Organizations need an improvement system that is effective for both internal and supply chain processes. A systematic organizational approach for process making operational enhancements is a necessity to be competitive.
Lean Six Sigma and Lean attempt to accomplish this improvement objective. However, often these implementation efforts (if completed at all) fall short of making improvements that positively impact the big picture. With these approaches for creating an improvement system an organization often finds that their efforts become a training exercise, where improvement projects are created in silos and are not structurally linked key performance indicators (KPIs) that are not reported from a process point of view.
The question is:
- How to create a system that is both immediately beneficial and
- Able to maintain its integrity through inevitable leadership and organizational changes.
Improvement System where Process-reported Metrics Pull for Project Creation
One critical aspect of this desired system is that a clear mechanism is created for:
- Selecting improvement projects and efforts that benefit the business as a whole and
- Avoiding projects that profit only a single organizational silo.
For this to occur, organizations need a methodology where enterprise-wide metrics can be collectively assessed from a process point of view. Owners of key performance indicators that need improvement will then be asking for timely process improvement project completion.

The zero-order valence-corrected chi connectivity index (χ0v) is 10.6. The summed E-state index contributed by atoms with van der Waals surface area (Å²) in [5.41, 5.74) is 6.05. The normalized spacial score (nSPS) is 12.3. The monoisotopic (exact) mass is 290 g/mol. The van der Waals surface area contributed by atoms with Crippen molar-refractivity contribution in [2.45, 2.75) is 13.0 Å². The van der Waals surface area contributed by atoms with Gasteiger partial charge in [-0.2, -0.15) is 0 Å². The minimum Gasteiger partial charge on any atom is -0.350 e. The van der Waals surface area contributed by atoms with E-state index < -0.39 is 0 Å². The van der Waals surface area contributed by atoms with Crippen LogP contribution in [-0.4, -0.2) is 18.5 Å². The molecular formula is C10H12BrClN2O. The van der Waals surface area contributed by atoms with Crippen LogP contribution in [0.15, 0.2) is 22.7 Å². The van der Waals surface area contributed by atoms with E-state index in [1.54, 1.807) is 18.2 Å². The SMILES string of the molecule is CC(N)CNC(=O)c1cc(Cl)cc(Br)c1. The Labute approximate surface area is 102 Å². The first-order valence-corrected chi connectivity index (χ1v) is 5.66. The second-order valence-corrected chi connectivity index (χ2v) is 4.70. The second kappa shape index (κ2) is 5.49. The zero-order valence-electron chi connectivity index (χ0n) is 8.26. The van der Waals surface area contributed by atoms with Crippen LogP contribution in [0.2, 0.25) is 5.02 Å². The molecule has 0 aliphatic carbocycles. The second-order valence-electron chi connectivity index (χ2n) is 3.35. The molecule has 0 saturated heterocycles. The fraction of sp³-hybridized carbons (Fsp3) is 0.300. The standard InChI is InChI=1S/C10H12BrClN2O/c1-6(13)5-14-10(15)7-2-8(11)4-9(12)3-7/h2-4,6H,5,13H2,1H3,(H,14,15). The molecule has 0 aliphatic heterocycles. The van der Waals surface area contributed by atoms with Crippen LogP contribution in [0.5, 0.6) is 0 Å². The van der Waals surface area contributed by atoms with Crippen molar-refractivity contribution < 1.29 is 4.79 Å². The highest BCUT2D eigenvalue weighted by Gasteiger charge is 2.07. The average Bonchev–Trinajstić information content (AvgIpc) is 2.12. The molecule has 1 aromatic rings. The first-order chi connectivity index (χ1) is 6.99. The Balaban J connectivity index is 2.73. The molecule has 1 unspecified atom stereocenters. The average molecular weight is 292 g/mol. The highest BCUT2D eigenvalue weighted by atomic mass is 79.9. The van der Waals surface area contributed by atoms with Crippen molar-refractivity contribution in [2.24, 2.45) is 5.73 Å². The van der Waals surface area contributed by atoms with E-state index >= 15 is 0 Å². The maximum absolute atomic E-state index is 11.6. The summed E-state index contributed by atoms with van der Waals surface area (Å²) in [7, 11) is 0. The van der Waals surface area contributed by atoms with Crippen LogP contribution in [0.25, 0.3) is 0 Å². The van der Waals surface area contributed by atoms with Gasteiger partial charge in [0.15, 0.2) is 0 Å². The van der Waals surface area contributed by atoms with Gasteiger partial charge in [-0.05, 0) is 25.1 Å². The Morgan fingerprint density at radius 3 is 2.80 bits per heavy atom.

An Integrated Enterprise Excellence (IEE) value chain provides a mapping and alignment of organizational processes (with associated metrics and supplier integration) to gain an improved understanding of the system throughout an organization – from those in operations to senior management.
This increased knowledge of the system results in the most beneficial continuous improvement projects for uncovering the root causes of inefficiencies and defects.
Improvement System and Lean Six Sigma Projects
The IEE system provides a structured methodology for business management. The nine steps integrate improvement efforts with scorecards, and analytically and innovatively determine strategies so that a company as a whole benefits from improvement efforts (e.g., Lean Six Sigma), noted in steps 6 and 7 of the 9-step system.
Highlights of this system are:
- Application of the Business Management System, Steps 1 & 2
- Application of the Business Management System, Steps 3 – 6
- Application of the Business Management System, Steps 7 – 9
For additional information see:
Business Management Implementation: IEE Articles, Videos, Books